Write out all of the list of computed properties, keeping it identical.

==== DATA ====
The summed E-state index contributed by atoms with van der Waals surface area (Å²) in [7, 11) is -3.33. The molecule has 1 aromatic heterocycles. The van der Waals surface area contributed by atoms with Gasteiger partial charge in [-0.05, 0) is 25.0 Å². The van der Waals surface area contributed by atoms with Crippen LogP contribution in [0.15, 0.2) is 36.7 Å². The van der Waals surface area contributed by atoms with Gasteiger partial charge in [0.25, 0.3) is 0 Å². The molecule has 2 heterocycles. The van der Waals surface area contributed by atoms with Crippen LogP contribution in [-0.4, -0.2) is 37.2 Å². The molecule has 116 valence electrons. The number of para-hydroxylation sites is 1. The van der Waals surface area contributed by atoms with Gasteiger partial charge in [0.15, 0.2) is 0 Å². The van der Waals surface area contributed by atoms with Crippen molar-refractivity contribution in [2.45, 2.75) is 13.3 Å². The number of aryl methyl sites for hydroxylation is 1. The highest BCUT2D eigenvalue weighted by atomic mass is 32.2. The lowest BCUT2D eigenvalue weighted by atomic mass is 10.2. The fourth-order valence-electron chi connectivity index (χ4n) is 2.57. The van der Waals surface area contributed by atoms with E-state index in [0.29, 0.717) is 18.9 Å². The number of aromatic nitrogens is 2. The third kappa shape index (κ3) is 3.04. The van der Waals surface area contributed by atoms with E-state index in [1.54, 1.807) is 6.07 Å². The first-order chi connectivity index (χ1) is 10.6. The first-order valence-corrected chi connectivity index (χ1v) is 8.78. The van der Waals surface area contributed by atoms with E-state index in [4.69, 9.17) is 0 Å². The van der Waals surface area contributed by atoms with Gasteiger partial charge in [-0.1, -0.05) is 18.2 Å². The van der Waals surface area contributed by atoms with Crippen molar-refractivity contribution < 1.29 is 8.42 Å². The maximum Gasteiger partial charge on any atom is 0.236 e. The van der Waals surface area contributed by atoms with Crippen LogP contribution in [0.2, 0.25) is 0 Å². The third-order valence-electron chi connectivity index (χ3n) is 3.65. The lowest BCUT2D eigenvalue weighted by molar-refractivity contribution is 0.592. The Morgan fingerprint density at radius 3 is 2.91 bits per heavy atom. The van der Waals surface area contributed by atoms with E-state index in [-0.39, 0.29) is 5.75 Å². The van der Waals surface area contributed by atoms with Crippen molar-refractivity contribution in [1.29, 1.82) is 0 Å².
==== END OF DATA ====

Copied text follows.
The summed E-state index contributed by atoms with van der Waals surface area (Å²) in [7, 11) is -3.33. The molecule has 1 aromatic heterocycles. The van der Waals surface area contributed by atoms with Gasteiger partial charge in [-0.05, 0) is 25.0 Å². The van der Waals surface area contributed by atoms with Crippen LogP contribution in [0.15, 0.2) is 36.7 Å². The van der Waals surface area contributed by atoms with Gasteiger partial charge in [0.25, 0.3) is 0 Å². The molecule has 2 heterocycles. The van der Waals surface area contributed by atoms with Crippen LogP contribution in [-0.4, -0.2) is 37.2 Å². The molecule has 116 valence electrons. The number of para-hydroxylation sites is 1. The van der Waals surface area contributed by atoms with Gasteiger partial charge in [0.15, 0.2) is 0 Å². The van der Waals surface area contributed by atoms with Crippen molar-refractivity contribution in [2.45, 2.75) is 13.3 Å². The number of aryl methyl sites for hydroxylation is 1. The highest BCUT2D eigenvalue weighted by atomic mass is 32.2. The lowest BCUT2D eigenvalue weighted by atomic mass is 10.2. The fourth-order valence-electron chi connectivity index (χ4n) is 2.57. The van der Waals surface area contributed by atoms with E-state index in [0.29, 0.717) is 18.9 Å². The number of aromatic nitrogens is 2. The third kappa shape index (κ3) is 3.04. The van der Waals surface area contributed by atoms with E-state index in [1.54, 1.807) is 6.07 Å². The first-order chi connectivity index (χ1) is 10.6. The first-order valence-corrected chi connectivity index (χ1v) is 8.78. The van der Waals surface area contributed by atoms with E-state index in [4.69, 9.17) is 0 Å². The van der Waals surface area contributed by atoms with Gasteiger partial charge in [-0.1, -0.05) is 18.2 Å². The van der Waals surface area contributed by atoms with Crippen molar-refractivity contribution < 1.29 is 8.42 Å². The maximum Gasteiger partial charge on any atom is 0.236 e. The van der Waals surface area contributed by atoms with Crippen LogP contribution in [0.2, 0.25) is 0 Å². The third-order valence-electron chi connectivity index (χ3n) is 3.65. The lowest BCUT2D eigenvalue weighted by molar-refractivity contribution is 0.592. The Morgan fingerprint density at radius 3 is 2.91 bits per heavy atom. The van der Waals surface area contributed by atoms with E-state index in [-0.39, 0.29) is 5.75 Å². The van der Waals surface area contributed by atoms with Crippen molar-refractivity contribution in [1.29, 1.82) is 0 Å².